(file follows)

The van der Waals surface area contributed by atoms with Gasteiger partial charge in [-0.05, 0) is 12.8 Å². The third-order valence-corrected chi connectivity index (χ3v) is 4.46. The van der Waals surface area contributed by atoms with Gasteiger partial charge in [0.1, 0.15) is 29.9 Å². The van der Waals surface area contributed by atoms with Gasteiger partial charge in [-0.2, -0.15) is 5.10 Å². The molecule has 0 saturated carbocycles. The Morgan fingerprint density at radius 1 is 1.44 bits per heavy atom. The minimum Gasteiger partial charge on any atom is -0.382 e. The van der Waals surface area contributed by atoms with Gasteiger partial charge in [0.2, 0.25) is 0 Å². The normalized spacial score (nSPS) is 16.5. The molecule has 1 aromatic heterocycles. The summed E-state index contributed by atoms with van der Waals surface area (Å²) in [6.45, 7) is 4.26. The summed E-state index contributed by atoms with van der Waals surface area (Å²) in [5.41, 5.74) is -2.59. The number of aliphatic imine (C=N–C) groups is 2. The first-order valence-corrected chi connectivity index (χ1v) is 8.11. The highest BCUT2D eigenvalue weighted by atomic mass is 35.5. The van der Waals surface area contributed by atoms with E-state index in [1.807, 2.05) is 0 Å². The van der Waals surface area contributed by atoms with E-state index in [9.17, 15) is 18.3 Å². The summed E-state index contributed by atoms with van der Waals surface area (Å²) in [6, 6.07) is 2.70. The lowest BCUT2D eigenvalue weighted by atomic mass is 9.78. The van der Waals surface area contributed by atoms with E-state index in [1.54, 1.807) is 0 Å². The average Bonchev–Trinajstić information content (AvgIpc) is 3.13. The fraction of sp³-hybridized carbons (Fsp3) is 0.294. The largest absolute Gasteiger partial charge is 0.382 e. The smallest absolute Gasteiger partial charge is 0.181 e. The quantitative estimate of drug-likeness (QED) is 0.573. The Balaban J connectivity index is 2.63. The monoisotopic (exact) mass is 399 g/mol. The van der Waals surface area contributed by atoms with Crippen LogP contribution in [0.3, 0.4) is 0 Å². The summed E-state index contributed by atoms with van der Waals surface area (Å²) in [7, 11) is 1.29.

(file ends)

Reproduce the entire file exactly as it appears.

The van der Waals surface area contributed by atoms with Gasteiger partial charge in [-0.05, 0) is 12.8 Å². The third-order valence-corrected chi connectivity index (χ3v) is 4.46. The van der Waals surface area contributed by atoms with Gasteiger partial charge in [0.1, 0.15) is 29.9 Å². The van der Waals surface area contributed by atoms with Gasteiger partial charge in [-0.2, -0.15) is 5.10 Å². The molecule has 0 saturated carbocycles. The Morgan fingerprint density at radius 1 is 1.44 bits per heavy atom. The minimum Gasteiger partial charge on any atom is -0.382 e. The van der Waals surface area contributed by atoms with Gasteiger partial charge in [0.2, 0.25) is 0 Å². The normalized spacial score (nSPS) is 16.5. The molecule has 1 aromatic heterocycles. The summed E-state index contributed by atoms with van der Waals surface area (Å²) in [6.45, 7) is 4.26. The summed E-state index contributed by atoms with van der Waals surface area (Å²) in [5.41, 5.74) is -2.59. The number of aliphatic imine (C=N–C) groups is 2. The first-order valence-corrected chi connectivity index (χ1v) is 8.11. The highest BCUT2D eigenvalue weighted by atomic mass is 35.5. The van der Waals surface area contributed by atoms with E-state index in [1.807, 2.05) is 0 Å². The van der Waals surface area contributed by atoms with E-state index in [9.17, 15) is 18.3 Å². The summed E-state index contributed by atoms with van der Waals surface area (Å²) in [6, 6.07) is 2.70. The lowest BCUT2D eigenvalue weighted by atomic mass is 9.78. The van der Waals surface area contributed by atoms with E-state index in [1.54, 1.807) is 0 Å². The average Bonchev–Trinajstić information content (AvgIpc) is 3.13. The fraction of sp³-hybridized carbons (Fsp3) is 0.294. The largest absolute Gasteiger partial charge is 0.382 e. The smallest absolute Gasteiger partial charge is 0.181 e. The quantitative estimate of drug-likeness (QED) is 0.573. The Balaban J connectivity index is 2.63. The monoisotopic (exact) mass is 399 g/mol. The van der Waals surface area contributed by atoms with Crippen LogP contribution in [0.3, 0.4) is 0 Å². The summed E-state index contributed by atoms with van der Waals surface area (Å²) in [7, 11) is 1.29.